He couldn’t pass a 101 course in Post-Keynesian Economics. He obviously has no idea what Post-Keynesian Economics is. He just doesn’t know how ignorant he sounds.

    His CV says he’s a Professor at Stony Brook, but from what I can tell he spends all of his time on Twitter fighting with people. He appears to have published zero research and doesn’t appear to support a specific economic model so I don’t know why he is criticizing anyone else for not publishing research.

    • Is the site a fraud? I see criticism, lack of curiosity, and censorship by criticism.

      “Noah Smith has no idea what he’s talking about.”

      He also seems to have no idea about physics which he claims to have switched from to economics. Specifically, it looks like he did not learn the last part of the first course.

      I had asked him about the equation of motion of a spring oscilator. The vertical movement of a mass on the end of a vertical spring moving up and down. The equation is dY(t)/dt=-k*Y(t). This is covered in the end of the first physics class. He not could give the differential equation or solution. The solution graphed with position on the vertical axis and time on the horizontal axis looks like a wave, He gave no evidence that he had finished the first mechanics course.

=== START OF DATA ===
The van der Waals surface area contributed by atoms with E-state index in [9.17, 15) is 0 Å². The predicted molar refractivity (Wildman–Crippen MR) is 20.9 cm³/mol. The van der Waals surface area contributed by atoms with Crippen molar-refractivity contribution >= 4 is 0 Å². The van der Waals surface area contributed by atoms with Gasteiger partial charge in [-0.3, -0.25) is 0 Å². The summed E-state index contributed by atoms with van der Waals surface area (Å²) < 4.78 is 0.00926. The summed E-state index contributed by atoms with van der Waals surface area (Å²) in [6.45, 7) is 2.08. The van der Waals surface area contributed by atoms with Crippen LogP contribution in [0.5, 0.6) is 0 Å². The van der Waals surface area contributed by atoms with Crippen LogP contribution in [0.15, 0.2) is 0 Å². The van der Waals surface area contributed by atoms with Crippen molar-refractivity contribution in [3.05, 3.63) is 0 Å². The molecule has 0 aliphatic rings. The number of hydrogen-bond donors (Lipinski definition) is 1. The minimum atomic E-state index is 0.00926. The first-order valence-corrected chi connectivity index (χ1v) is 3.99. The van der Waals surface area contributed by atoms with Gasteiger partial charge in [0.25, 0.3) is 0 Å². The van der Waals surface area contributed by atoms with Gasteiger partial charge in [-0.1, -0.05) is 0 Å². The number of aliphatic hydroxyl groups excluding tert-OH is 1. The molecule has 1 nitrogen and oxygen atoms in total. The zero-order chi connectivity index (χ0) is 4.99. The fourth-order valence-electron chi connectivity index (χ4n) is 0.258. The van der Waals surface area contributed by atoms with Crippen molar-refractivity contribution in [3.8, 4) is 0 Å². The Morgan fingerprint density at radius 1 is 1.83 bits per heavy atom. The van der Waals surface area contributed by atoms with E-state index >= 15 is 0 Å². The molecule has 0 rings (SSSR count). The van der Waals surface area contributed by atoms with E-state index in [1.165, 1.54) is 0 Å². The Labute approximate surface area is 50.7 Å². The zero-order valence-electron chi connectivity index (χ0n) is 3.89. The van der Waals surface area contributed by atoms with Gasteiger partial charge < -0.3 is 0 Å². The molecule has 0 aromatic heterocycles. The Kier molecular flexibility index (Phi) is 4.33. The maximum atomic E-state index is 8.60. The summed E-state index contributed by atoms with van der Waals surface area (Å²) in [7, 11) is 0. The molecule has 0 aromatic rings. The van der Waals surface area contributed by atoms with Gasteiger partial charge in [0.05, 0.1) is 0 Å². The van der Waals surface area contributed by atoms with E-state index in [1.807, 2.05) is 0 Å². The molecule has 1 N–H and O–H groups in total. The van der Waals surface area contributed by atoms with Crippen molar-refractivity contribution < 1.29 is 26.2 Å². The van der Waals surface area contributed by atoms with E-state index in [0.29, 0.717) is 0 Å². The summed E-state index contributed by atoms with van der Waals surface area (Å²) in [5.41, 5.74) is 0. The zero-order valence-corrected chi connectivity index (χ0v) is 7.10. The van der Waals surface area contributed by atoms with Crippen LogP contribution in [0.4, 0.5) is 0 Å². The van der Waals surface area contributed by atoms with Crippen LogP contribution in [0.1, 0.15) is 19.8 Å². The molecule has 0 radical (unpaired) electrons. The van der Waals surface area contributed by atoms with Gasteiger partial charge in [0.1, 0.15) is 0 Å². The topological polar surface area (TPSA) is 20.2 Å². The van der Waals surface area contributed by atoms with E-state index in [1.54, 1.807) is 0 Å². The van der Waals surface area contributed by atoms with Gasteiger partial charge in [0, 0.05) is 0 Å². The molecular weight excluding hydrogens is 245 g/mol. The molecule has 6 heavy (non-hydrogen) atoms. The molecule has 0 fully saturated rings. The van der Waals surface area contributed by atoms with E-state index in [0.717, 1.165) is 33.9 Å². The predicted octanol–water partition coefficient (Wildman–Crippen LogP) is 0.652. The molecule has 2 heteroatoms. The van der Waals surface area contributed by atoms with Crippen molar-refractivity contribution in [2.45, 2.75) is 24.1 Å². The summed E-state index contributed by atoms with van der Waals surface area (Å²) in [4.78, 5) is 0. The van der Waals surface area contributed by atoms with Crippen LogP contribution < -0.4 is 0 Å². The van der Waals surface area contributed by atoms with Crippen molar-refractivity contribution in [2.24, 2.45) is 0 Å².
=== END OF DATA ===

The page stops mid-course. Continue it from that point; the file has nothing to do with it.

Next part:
The reason I asked him this, was to get him thinking about dynamic cycles rather than equilibrium. It is well known that there are business cycles. Such spring weight system is one of the simplest models of an existing cyclic system. Of course the business cycle is more conmplicated.

      • Of course it is usual for 30% of the class to leave before the end of class. And, there is not much shame in doing so. The course is a challange and managed that way. It is called a weeder course and many people change more promising things for them.

      • Correction,

        Equation is,
        ignoring friction and gravity. Gravity only effects the streched out position not dynamics, period of oscillation, or amplitude of oscillation.

        Demonstration and theory,
        Demonstration at 9 minutes in.
        What kind of accuracy at 20 minutes and at end.

        For the theory, it is based on the observed fact that the mass times the acceleration equals the sum of forces applied on a mass. That is where all the starting equations and diagrams come from.